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2013 Accounts & Trade Responsive Redesign redesign shown in a variety of devices

With 2.5 million daily users, is one of the most heavily used financial services websites. Rolling out a responsive redesign in beta allowed the team to test multiple iterations, learn from feedback, and optimize the customer experience.


As part of the responsive redesign, the UX design team was tasked to deliver the data-dense Positions grid – a table of 13 or more columns and potentially thousands of rows. Business stakeholders had a long list of requirements. The team struggled with mobile performance issues.

The team was blocked for a year on the Positions grid and needed to deliver a customer-centric solution in 10 months. There was a lot pressure from leadership, and this was an opportunity for Fidelity to be an innovation leader.


The existing Accounts & Trade experience was optimized for a fixed-width desktop experience, providing limited functionality. It wasn’t usable on mobile devices, at all. The redesign was an opportunity to explore what was and wasn’t working and optimize customer experience.

  • How do customers expect to sort and filter?
  • Was it easy to use from the first time, and if they needed help could they find it?
Desktop design of the original Positions grid


Wide range of investors

My Role

Design Lead, Information Architect, and Prototyper

What I Did

Brought in as a “unicorn” (designer that also does research and develops production-quality code) and responsive web design expert, the design director engaged me to teach the team the latest techniques. I collaborated with the team to explore responsive solutions, especially focused on the Positions grid.


  • Design director
  • 2 Design leads (myself +1)
  • Visual Designer
  • 3 Front-end Developers
  • UX Researcher

Key Tools & Deliverables

  • Wireframes (HTML/CSS/JS, Backbone templates)
  • Branding and visual design (Adobe Illustrator, HTML/CSS)
  • Responsive, interactive prototypes (HTML/CSS/JS, Backbone templates)

Skills Used

  • Accessibility
  • Design System
  • Design Thinking
  • Front-end Web Development
  • Information Architecture
  • Interaction Design
  • Rapid Prototyping
  • Responsive Pattern Library
  • Responsive Web App Design
  • Style Guide Governance
  • UX Design
  • UX Research
  • Visual Design

Change takes time, patience, and especially trust… which is earned.

On my first day, the team explained the status of the project: broken layouts, freezing on mobile devices. I had an idea to help. In about 20 minutes, I created a very rough HTML+CSS sketch of the initial idea using CSS display inline-block to have table cells reflow using min- and max-widths customized for the content. This may seem common now, but back in 2013 this was actually cutting-edge. We had responsive experts come in — Jason Grigsby and Aaron Gustafson — and they said this would work, and that it wasn’t being done elsewhere. However, I couldn’t talk about it, due to the NDA.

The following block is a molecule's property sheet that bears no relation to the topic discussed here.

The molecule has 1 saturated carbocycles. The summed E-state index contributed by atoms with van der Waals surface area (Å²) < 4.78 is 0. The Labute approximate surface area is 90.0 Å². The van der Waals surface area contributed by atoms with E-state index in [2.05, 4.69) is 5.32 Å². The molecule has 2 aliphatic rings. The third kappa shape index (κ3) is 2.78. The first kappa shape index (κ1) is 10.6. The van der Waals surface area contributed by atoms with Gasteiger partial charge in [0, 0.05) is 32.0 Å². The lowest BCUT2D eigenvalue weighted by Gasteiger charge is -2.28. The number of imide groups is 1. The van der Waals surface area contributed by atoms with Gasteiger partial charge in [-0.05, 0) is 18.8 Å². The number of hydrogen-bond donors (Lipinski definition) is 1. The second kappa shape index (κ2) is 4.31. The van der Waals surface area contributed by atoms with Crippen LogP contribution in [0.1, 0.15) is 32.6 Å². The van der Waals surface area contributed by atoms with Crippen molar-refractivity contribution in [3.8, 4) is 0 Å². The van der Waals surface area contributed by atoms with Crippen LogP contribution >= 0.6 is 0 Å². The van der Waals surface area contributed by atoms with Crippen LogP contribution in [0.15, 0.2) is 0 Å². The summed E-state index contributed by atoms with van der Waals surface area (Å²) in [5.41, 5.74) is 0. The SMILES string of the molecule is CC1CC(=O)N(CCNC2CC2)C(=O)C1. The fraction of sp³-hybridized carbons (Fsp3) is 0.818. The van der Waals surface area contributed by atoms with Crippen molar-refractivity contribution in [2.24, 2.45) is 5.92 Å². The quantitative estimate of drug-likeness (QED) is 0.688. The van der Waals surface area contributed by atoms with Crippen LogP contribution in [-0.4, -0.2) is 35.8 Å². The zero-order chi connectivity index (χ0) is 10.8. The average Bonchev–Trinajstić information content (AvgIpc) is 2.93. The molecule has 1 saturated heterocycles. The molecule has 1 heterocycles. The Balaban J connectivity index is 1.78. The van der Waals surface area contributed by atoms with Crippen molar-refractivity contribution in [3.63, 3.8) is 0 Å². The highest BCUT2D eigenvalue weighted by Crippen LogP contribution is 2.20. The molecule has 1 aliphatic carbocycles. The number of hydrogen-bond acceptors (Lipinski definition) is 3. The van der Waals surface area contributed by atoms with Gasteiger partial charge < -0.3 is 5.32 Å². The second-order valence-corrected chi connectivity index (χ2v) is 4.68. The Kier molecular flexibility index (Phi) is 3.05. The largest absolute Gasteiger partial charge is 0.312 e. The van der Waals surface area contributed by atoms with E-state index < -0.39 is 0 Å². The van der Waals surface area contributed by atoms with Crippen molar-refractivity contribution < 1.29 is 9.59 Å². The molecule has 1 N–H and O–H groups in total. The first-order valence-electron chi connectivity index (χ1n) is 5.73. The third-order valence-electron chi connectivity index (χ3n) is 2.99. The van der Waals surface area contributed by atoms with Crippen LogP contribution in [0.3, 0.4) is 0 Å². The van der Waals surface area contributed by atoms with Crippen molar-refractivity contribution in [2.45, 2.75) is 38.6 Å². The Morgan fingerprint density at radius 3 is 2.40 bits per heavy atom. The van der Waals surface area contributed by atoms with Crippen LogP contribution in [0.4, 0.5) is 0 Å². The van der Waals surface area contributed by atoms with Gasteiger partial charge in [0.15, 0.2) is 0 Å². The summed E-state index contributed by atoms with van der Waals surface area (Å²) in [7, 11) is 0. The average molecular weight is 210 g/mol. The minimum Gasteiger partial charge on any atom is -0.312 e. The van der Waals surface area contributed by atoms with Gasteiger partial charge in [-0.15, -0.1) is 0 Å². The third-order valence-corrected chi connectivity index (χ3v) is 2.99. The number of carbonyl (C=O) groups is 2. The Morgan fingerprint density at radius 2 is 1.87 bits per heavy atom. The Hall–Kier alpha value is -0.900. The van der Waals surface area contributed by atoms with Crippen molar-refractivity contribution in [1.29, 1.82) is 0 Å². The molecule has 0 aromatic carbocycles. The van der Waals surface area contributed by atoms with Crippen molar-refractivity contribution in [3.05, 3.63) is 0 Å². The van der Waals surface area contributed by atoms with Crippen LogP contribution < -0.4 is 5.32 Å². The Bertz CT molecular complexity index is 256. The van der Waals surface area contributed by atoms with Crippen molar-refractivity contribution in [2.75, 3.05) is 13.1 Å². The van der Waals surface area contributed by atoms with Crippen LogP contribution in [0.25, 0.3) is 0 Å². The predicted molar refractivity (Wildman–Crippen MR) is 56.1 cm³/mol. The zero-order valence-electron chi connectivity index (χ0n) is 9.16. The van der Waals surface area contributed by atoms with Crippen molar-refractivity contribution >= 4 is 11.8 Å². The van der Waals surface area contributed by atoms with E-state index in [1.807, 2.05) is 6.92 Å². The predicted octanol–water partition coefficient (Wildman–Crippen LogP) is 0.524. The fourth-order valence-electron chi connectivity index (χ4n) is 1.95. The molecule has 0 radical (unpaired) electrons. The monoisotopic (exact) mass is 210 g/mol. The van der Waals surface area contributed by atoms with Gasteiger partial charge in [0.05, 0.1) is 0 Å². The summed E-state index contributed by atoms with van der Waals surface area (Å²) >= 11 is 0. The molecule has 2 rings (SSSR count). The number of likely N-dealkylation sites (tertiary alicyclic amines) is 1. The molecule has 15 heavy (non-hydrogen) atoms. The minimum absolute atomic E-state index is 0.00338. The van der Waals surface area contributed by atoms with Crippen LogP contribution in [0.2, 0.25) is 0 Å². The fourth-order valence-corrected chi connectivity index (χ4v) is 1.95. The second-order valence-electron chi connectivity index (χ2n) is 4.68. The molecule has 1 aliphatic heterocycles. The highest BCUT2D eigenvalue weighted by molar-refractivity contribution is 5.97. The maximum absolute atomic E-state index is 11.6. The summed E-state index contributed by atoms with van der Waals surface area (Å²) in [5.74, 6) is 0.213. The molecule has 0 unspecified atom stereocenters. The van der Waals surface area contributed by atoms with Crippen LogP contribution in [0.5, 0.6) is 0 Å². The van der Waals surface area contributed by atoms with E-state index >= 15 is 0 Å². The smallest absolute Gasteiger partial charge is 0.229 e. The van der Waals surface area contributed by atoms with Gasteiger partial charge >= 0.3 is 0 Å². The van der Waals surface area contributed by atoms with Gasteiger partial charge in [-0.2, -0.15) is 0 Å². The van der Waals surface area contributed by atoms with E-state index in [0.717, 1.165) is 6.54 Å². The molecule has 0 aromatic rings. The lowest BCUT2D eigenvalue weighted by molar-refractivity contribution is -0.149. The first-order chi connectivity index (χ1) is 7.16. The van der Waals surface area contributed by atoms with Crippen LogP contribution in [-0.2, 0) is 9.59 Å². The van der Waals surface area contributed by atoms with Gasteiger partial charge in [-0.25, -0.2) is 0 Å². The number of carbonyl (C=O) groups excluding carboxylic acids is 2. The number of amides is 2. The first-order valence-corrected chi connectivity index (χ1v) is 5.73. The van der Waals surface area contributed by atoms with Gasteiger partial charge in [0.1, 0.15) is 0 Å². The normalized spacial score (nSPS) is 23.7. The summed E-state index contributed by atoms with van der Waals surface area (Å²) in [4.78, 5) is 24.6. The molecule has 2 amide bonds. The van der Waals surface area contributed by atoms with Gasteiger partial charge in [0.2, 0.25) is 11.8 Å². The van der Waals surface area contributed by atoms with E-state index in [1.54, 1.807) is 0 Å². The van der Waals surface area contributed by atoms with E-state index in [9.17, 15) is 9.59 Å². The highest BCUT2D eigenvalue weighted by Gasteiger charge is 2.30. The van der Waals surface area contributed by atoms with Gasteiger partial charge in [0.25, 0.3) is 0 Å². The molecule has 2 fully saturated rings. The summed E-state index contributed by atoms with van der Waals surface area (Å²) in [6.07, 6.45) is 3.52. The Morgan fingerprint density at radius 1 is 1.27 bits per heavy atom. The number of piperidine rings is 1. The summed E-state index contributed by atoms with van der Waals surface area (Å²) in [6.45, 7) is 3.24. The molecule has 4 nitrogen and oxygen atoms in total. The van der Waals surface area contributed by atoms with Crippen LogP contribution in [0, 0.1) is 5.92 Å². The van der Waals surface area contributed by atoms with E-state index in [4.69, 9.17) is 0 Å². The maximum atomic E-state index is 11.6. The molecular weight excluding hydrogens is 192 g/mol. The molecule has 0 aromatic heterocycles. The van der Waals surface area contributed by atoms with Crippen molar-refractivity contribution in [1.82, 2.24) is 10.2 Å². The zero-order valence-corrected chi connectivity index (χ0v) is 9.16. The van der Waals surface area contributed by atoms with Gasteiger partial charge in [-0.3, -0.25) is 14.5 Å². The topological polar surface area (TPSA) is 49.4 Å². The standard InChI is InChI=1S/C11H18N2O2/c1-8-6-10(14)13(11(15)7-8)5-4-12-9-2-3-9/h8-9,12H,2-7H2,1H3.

Teams were siloed, and the front-end development team wanted to continue with the JavaScript approach. So, for the next three months I collaborated on their direction, providing IA, visual design, and front-end development. Three months later the layout still broke and froze on mobile devices.

The low-fidelity Notepad sketch of the initial idea.

Three months later the SVP reviewed the work in progress, then halted that work and directed the team to pursue the CSS-based solution.

I recreated existing layouts using a CSS-based solution to replace the JavaScript-centric approach, designed the table to be as fast as possible. Collaborating with another design lead and UX researcher, we invited customers to the usability lab to understand their priorities, then iterated on the prototypes. Realistic prototypes on actual devices allowed customers to tell us what they want and show us what they need on the devices they usually use.

The Positions grid serves a broad range of users. One customer might have one row, whereas another could have thousands. High-value customers might have very large units of a stock or billions of dollars. Coordinating with business analysts to research the smallest and largest possible values, we tested our prototypes to ensure they were flexible enough for all customers.

Direct user observation uncovered unique insights. For mobile, we were able to hide the “All Accounts” sidebar to slide out of sight unless needed, then slide in with a tap. We streamlined options to only those customers needed.

Testing minimum and maximum table values, ways to sort and filter, and then using an interactive drawer across platforms, browsers, and devices to validate the solution.


The redesign resulted in a 75% increase in mobile engagement. After launch, the Positions grid became the most viewed page on

The project was featured on the Responsive Web Design podcast.

This work formed the base for the company’s new responsive pattern library.

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